$3000 Streetbike Surgery - Suzuki SV650

Building the R-model Suzuki should have

By Ari Henning, Photography by Joe Neric

The GSX-R front end was easy to install, but left some details to be sorted out. Mounting the SV's headlight and gauges posed a challenge, and the speedo drive had nowhere to go on the 750's front wheel. Once again we tapped the knowledge base at the SV forums for an answer. Eight magnets on the rotor and a hall-effect sensor now provide the electrical signal for the speedometer, and Scott Anderson of Aztec 8 makes brackets to hang the SV's instruments and trademark round headlight and bikini fairing. Our front end didn't come with a fender, so we ordered a Superbike piece from Hotbodies Racing, along with an undertail kit. The ABS-plastic parts match the SV's OE Candy Grand Blue paint perfectly, and the undertail does away with the stock duckbill rear fender while incorporating bright LED turn signals. Replacing the passenger seat with a Suzuki accessory cowl completed the transformation, accentuating the SV's sharp tail and giving the bike a much sportier appearance.

The SV is renowned for its neutral ergonomics, which we were keen to maintain. While the GSX-R clip-ons could have killed the 650's upright riding position, clip-on risers from recently-defunct Swatt Inc. successfully straighten out the rider's back. Custom-length braided stainless-steel brake lines from Galfer compensate for the added bar height while contributing to a firmer feel at the blue-and-gold Pazzo adjustable levers. Vortex adjustable rearsets offer a matrix of footpeg positions, allowing us to raise the pegs and eliminate that annoying grinding sound we kept hearing in corners.

Suzuki outfitted the SV650 with a big #525 chain-and-sprocket combo to improve durability, but that's unnecessarily robust for a bike that barely puts out 70 horsepower. A popular modification amongst SV racers is to install a narrower and lighter #520 chain and matching sprockets. Not only does that cut weight off the drivetrain, it opens the door to a much wider range of sprocket sizes. We added a little bling to our SV with a gold Renthal R4 SRS 520 chain and gave it a little extra oomph via a Vortex 47-tooth aluminum sprocket in place of the stock 45-tooth steel job. Those changes added up to significantly better acceleration and better utilization of the SV's power, its comfortable highway cruising range now closer to legal limits.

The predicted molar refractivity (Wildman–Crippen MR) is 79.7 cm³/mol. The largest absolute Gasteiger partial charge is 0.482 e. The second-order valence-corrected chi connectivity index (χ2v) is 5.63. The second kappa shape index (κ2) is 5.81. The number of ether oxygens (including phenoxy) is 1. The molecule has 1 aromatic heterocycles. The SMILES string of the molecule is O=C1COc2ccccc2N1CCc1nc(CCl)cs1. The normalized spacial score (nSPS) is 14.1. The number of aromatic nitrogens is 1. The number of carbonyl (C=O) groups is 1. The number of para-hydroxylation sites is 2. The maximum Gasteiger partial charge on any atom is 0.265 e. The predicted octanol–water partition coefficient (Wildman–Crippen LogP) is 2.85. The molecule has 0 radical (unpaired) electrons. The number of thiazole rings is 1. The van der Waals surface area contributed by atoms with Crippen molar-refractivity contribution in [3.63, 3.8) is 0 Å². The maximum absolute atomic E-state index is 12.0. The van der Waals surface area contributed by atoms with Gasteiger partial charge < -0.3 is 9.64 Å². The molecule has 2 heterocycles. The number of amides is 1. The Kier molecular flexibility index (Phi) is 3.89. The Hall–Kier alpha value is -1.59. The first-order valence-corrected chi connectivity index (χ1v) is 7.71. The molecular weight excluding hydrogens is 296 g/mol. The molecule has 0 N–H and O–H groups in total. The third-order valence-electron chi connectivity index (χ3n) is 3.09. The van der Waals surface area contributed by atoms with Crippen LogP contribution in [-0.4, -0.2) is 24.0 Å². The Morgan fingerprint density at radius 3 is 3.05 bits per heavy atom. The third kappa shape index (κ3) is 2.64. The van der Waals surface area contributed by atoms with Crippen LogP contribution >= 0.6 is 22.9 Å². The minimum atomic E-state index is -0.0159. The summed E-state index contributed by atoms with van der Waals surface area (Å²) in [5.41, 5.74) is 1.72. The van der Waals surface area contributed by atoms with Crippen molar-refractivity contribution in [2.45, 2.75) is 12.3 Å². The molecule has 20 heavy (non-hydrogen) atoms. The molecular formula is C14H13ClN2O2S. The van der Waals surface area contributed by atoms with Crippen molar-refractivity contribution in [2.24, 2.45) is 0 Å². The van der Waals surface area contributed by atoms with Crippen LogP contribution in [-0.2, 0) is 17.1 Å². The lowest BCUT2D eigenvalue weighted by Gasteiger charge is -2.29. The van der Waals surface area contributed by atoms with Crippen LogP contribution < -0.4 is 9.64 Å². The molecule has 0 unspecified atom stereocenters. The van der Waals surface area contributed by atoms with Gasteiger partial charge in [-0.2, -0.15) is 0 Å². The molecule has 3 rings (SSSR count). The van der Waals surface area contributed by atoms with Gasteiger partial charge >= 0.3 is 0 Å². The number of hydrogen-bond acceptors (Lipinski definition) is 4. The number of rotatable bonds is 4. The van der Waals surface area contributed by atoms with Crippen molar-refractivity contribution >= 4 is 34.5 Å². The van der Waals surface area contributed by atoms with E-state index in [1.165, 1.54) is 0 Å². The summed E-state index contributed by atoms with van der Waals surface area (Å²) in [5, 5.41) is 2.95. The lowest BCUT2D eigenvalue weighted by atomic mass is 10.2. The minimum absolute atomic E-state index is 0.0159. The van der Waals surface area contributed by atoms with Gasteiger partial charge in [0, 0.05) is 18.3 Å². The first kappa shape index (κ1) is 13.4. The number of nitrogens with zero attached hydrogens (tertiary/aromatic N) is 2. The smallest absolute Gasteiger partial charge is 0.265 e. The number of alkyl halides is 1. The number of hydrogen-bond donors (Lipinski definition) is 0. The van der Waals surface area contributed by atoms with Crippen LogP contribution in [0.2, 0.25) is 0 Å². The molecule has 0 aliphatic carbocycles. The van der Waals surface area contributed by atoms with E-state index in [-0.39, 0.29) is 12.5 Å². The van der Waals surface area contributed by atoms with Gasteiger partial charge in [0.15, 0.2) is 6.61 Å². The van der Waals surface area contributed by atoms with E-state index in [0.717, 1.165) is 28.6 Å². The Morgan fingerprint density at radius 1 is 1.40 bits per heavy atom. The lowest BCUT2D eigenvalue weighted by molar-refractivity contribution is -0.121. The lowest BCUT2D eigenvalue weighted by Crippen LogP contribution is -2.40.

With its chassis and gearing sorted, our Suzuki felt tamer yet at the same time capable of much more aggressive behavior. Still, something was missing. The stock bazooka of a muffler muddies the 650's otherwise refined lines while muzzling its exhaust note, so we slid on a high-mount slip-on exhaust in satin black from SV specialist Holeshot Performance. Now the SV looks, works and sounds better.

Was our project a success? You'd better believe it! Our SV650R is an absolute hoot to ride, with firmer, better-controlled suspension movement and race-ready brakes. The gearing change and freer-flowing exhaust make the bike feel and sound significantly faster, and the Hotbodies fender and seat cowl, plus the gold forks and brakes, make the SV look even better than the Ducati Monster it was intended to mimic. Not only did we create a ripping, multi-talented SV, we came in under budget! With $175 left in the coffers, we ordered up a smorgasbord of blue-anodized aluminum and titanium Pro-Bolt Tasy Nuts fasteners to tie together the SV's color scheme and give it a custom look.

Equally at home commuting, shredding the canyons, at a track day or bike night, our surgically enhanced SV650 stands head and shoulders above the bike that replaced it. Told you so, Suzuki!

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